HOUSTON – Former long-time Harris County Precinct One Constable Jack Abercia has been convicted on 11 counts of exceeding authorized computer access, United States Attorney Kenneth Magidson and FBI Special Agent in Charge Stephen L. Morris announced Thursday.
Also entering guilty pleas were Weldon Kenneth Wiener, his former chief lieutenant, and Michael Butler, his former office chief. Weiner and Butler were convicted on one count of conspiracy.
The three Houston residents were charged in an indictment returned Tuesday, Jan. 10, 2012.
On Thursday, Abercia admitted as part of his plea that he unlawfully accessed the National Crime Information Center (NCIC) database on multiple occasions for private financial gain at the time he served as Harris County Precinct One Constable.
NCIC is restricted to genuine law enforcement purposes. Users must undergo training and screening, have passwords that are monitored and are instructed that the database is not to be used for non-law enforcement reasons nor beyond in the performance of their official duties.
Abercia was convicted of 11 specific acts of unauthorized access or access in excess of official authority in November 2011, but court documents allege the practice had been occurring in the office for a longer period of time.
The investigation revealed Abercia performed background checks for various contractors in return for money. Weiner and Butler admitted they conspired to perform those background checks. On one occasion, Abercia was approached and offered $3000 for having computer searches conducted on four prospective employees. Weiner was also at that meeting.
After receiving the money, Abercia said, “God willing, this money will go towards my elevator.”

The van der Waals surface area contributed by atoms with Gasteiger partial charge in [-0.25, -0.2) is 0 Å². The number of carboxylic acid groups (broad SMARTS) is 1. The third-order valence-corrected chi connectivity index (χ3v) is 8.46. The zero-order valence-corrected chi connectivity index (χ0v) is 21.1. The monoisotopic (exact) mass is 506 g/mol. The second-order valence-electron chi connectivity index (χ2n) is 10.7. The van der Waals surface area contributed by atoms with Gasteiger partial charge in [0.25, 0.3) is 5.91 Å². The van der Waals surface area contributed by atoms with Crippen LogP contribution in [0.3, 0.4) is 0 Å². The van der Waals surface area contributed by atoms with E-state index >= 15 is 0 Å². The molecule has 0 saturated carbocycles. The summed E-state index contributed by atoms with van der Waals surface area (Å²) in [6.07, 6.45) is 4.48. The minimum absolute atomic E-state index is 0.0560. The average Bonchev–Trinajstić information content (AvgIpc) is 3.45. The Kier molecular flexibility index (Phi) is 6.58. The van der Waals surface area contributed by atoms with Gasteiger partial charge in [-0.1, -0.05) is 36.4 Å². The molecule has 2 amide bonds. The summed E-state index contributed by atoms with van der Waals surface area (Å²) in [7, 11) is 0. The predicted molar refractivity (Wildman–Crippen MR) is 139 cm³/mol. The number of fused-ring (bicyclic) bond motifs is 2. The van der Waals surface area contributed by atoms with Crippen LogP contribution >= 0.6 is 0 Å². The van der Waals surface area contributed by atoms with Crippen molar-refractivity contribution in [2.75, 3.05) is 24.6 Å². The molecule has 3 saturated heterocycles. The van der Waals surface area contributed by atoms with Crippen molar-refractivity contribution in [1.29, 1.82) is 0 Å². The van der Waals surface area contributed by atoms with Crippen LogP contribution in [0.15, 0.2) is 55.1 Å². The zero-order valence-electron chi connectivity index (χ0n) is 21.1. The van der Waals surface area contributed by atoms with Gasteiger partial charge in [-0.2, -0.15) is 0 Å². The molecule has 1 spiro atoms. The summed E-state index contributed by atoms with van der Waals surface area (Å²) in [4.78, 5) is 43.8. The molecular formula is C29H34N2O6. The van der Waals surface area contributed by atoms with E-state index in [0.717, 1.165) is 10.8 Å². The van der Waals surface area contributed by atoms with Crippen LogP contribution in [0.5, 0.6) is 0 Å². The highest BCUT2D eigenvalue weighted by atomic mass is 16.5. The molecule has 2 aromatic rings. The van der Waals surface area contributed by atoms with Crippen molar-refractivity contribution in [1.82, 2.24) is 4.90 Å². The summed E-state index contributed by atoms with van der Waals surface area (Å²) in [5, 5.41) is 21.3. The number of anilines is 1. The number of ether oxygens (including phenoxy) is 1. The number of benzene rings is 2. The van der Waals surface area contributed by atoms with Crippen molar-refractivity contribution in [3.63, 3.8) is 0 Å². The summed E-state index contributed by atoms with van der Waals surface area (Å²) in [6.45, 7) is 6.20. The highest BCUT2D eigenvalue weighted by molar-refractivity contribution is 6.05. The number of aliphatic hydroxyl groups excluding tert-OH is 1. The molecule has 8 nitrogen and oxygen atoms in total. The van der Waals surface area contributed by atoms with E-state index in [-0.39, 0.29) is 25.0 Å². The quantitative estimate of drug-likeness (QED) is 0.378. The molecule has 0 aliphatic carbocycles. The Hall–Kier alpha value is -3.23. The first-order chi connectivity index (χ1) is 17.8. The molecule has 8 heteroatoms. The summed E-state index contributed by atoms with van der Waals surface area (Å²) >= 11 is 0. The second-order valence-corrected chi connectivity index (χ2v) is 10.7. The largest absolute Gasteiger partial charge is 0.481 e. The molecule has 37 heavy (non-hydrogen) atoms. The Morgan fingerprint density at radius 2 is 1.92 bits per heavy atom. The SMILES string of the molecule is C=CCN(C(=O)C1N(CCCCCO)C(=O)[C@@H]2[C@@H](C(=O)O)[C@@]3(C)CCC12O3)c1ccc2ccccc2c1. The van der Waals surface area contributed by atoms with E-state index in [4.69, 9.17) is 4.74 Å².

The factual basis in support of the plea indicated he had been considering having an elevator installed in his residence for health reasons, but never did so.
Abercia offered to arrange for more searches but stated that Weiner must be paid as well.
In total, Abercia received $9000, while Weiner was paid $1000 for his part in having the NCIC searches conducted.
Butler admitted as part of his plea that he was informed of an improper search and had a duty to report, but failed to do so.
U.S. District Judge Keith P. Ellison, who accepted the guilty pleas, has set sentencing for Nov. 26, 2013. At that time, Abercia faces up to five years in federal prison for each count of exceeding authorized computer access. For their conspiracy convictions, Weiner and Butler also face up to five years imprisonment. All counts also include a possible fine of $250,000.
They were permitted to remain on bond pending their sentencing hearing.
This case was investigated by the FBI Houston Law Enforcement/Border Corruption Task Force with special assistance from the Houston Police Department - Internal Affairs Division and the Texas Rangers and is being prosecuted by Assistant U.S. Attorney Michael Wynne.